Chapter 63 of Genshiken II is day 1 of Comic Festival, and some of the very best Genshiken chapters have been in that venue. This time around is no exception, and in fact it’s one of the most densely packed chapters ever in the manga. There’s a lot to go through, so let’s do a quick run-down first.
After finishing the second half of her debut professional work, Ogiue pulls an all-nighter to crank out an additional cheaper-quality doujinshi to complement her collaborative effort with Yabusaki. Unable to make it to Comic Festival before the afternoon, she sends Sue in her place, who naturally torments Yabusaki and gets along well with Asada the cat-faced girl, whose first name we discover is “Naoko” (We also get verification on pronunciation of at least the first half of Ogiue’s pen name: Ogino). As Comic Festival begins, a line begins to form at their table due to the popularity of Ogiue’s published manga, which leaves Yabusaki flustered.
I’m not sure if this is Yabusaki’s ComiFest debut or not, but it is Hato’s first time attending. This being Day 1 (the girl-oriented day), he crossplays as Yamada from Kujibiki Unbalance in order to make it less awkward for him to purchase his desired yaoi doujinshi, and in doing so continues the club tradition of Kujian cosplay. Managing to fool men and women alike, Hato ends up facing a dilemma when he’s confronted with having to hold up a large sign for the men’s bathroom, a situation he tries to avoid but is naturally inevitable. While Sue attacks from a fortified position through her signature obscure references (Kyuukyoku Choujin R), Angela brings the gaijin assault head on; when she’s not teaming up for a startlingly apt Panty & Stocking cosplay with Ohno, she’s grabbing Hato’s chest to verify his gender.
Ogiue meanwhile finally leaves her apartment, but at the same time over at Tokyo Big Sight, Nakajima, Ogiue’s old “friend” from her traumatic junior high days, visits Yabusaki’s table expecting Ogiue to be there, wherein the chapter ends on this cliffhanger.
Phew! And again, there’s still two more days of ComiFest left.
The last time Nakajima visited, it conjured up bad memories for Ogiue, who was already dealing with the inner turmoil of shame over her attraction to Sasahara and her fear of hurting him as she did her old boyfriend Makita back in junior high. Since then, Ogiue has learned to accept herself, start dating again, and has even turned her passion for drawing into a career, but when you think about it, she has still never directly confronted Nakajima. Prior to Genshiken II, we could only speculate as to whether or not this would ever happen. Now, short of meeting Makita again, this might very well be the true bookend to Ogiue’s growth over the course of the series, a way to decide her destiny, if you will. All of this has me giddy with anticipation, because while Genshiken II has been delivering so far, all of the fun and games make it easy to forget that this series also handles the dramatic incredibly well.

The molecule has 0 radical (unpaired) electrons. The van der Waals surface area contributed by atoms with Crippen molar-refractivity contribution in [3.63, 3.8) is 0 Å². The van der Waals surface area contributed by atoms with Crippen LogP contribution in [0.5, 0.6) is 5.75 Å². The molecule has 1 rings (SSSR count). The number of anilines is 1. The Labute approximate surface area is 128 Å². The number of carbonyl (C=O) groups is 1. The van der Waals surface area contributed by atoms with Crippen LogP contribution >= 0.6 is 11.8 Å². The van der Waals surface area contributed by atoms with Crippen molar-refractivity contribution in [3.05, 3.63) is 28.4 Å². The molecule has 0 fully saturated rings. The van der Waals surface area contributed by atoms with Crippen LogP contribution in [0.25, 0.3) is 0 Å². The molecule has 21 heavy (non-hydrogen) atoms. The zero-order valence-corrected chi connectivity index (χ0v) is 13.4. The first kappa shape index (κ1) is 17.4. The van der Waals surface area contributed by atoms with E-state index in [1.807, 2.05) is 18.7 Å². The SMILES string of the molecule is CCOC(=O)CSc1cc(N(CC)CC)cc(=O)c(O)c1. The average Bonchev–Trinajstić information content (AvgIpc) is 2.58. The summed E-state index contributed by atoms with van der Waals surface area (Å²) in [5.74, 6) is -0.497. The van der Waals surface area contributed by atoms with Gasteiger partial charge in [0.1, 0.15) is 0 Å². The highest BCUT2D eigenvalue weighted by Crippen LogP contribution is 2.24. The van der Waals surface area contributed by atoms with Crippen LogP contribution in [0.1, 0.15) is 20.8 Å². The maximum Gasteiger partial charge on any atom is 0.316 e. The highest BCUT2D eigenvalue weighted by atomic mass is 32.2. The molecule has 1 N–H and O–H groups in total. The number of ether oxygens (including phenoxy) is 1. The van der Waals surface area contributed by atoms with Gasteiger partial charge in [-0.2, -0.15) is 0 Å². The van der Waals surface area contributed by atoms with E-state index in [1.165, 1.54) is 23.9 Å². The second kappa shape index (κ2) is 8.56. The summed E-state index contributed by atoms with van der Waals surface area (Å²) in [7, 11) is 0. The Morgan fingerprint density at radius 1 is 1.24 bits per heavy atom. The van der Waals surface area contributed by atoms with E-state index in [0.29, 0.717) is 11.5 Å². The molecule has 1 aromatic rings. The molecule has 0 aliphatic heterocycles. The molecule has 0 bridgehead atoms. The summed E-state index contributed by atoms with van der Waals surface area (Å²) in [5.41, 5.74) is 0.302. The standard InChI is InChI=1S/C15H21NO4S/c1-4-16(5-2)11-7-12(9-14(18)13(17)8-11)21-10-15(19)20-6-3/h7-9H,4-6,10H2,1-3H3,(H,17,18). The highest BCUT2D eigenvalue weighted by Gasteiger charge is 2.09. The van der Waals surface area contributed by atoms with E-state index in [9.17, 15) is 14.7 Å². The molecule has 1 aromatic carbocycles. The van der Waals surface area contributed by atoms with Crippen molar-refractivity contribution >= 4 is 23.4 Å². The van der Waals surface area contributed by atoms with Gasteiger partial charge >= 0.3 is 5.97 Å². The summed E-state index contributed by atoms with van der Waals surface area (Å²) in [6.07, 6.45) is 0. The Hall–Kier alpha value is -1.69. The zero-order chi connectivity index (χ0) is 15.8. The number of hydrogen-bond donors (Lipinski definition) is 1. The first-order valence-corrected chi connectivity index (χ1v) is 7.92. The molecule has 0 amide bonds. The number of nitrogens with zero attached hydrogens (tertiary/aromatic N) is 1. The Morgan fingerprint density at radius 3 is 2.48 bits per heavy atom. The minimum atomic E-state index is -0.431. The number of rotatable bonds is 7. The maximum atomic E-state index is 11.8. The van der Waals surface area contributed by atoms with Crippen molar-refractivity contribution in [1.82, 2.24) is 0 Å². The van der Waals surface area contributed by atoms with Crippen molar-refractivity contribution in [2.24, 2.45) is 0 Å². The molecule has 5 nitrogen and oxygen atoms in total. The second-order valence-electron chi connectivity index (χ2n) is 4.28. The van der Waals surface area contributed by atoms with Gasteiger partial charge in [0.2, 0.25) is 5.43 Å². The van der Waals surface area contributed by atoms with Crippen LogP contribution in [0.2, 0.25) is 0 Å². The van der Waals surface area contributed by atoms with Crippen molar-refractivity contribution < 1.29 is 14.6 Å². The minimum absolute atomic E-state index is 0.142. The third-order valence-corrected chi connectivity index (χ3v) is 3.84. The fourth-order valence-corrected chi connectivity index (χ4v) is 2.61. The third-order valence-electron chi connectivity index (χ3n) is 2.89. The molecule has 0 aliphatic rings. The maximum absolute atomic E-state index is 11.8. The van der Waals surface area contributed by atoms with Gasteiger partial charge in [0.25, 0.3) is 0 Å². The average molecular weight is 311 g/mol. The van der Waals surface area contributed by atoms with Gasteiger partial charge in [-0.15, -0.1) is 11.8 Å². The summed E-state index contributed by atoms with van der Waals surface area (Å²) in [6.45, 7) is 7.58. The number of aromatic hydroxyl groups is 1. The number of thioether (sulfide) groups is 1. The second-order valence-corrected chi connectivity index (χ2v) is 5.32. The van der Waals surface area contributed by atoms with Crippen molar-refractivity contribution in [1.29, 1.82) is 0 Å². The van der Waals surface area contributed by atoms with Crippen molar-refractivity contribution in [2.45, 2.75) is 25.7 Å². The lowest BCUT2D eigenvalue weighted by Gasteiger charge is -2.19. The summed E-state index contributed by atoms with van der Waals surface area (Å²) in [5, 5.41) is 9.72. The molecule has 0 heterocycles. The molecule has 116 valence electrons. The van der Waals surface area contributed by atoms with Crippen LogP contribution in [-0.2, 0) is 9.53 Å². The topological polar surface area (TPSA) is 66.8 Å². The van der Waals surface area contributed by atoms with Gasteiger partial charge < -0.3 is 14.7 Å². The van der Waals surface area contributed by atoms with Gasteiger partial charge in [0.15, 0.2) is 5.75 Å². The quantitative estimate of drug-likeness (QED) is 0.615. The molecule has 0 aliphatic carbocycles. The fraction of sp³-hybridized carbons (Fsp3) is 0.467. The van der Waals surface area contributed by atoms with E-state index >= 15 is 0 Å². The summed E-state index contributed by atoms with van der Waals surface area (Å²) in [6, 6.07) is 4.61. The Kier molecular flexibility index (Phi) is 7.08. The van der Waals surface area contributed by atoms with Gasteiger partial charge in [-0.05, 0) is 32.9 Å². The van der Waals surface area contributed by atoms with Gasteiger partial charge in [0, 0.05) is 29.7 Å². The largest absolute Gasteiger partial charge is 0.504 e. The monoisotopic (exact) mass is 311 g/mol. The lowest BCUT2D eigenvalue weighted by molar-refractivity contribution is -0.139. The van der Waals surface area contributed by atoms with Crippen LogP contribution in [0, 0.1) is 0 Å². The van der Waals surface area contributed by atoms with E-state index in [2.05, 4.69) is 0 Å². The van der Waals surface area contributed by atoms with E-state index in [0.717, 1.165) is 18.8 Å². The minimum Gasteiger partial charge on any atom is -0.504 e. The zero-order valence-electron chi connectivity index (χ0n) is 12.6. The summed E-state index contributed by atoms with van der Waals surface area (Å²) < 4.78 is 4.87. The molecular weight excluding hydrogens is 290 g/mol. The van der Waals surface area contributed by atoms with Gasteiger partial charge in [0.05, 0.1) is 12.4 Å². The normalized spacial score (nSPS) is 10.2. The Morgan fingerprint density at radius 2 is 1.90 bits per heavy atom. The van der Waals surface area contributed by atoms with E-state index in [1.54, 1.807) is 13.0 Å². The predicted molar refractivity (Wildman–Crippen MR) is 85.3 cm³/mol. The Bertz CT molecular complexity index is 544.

That’s not to say that the comedy of Genshiken needs to take a hike, as the chapter was hilarious and informative all-around. Hato’s plight is not one I can say I’ve experienced, but I can really feel for the poor guy. It’s interesting to remember that Hato drew a distinction in his mind between cosplay and crossdressing, and also to kind of compare it with Ohno’s own views on cosplaying, particularly that it’s wholly different from dressing sexily. There’s quite a bit of commonality between the two in this respect. And speaking of cosplay, I can’t help but to compare Ohno’s taste in older men to Stocking’s overall poor taste in men, as some would argue that the former is a case of the latter. I’ve also always seen Angela as being more sexually active than the other characters in Genshiken, though obviously not to the extent that Panty does. And if that weren’t enough, Ohno once remarked that her chest is bigger than Angela’s, a situation mirrored somewhat with the Anarchy sisters they’re cosplaying.
The chapter also reveals quite a bit about Sue’s development, specifically in regards to her growing language skills. When Sue first appears, she speaks purely in anime and manga quotes. When she makes her second visit to Japan, she shows that her listening comprehension has grown dramatically. By the time she began studying abroad at Shiiou University, her vocabulary had expanded to the point that she could communicate without the use of otaku references. Now, Sue takes the next step.
It’s not evident in English versions of the Genshiken manga (or at all in any of the anime), but one of the features of Sue’s Japanese is that it’s written primarily in katakana to represent her foreign accent. In this chapter though, some of that katakana has begun turning into hiragana, the script used primarily for non-loan words, indicating that her Japanese is reaching an even greater point of fluency. Personally speaking, I made my greatest strides in my Japanese language skills while studying in Japan, and to see the same happening with Sue brings a smile to my face.
And you wouldn’t believe how glad I am that Kio’s finally told us how to pronounce at least some of Ogiue’s pen name. I’ve even made the appropriate correction to her Fujoshi File.
In any case, I’m probably more stoked for the next chapter of Genshiken II than I’ve ever been. Comic Festival, it always delivers.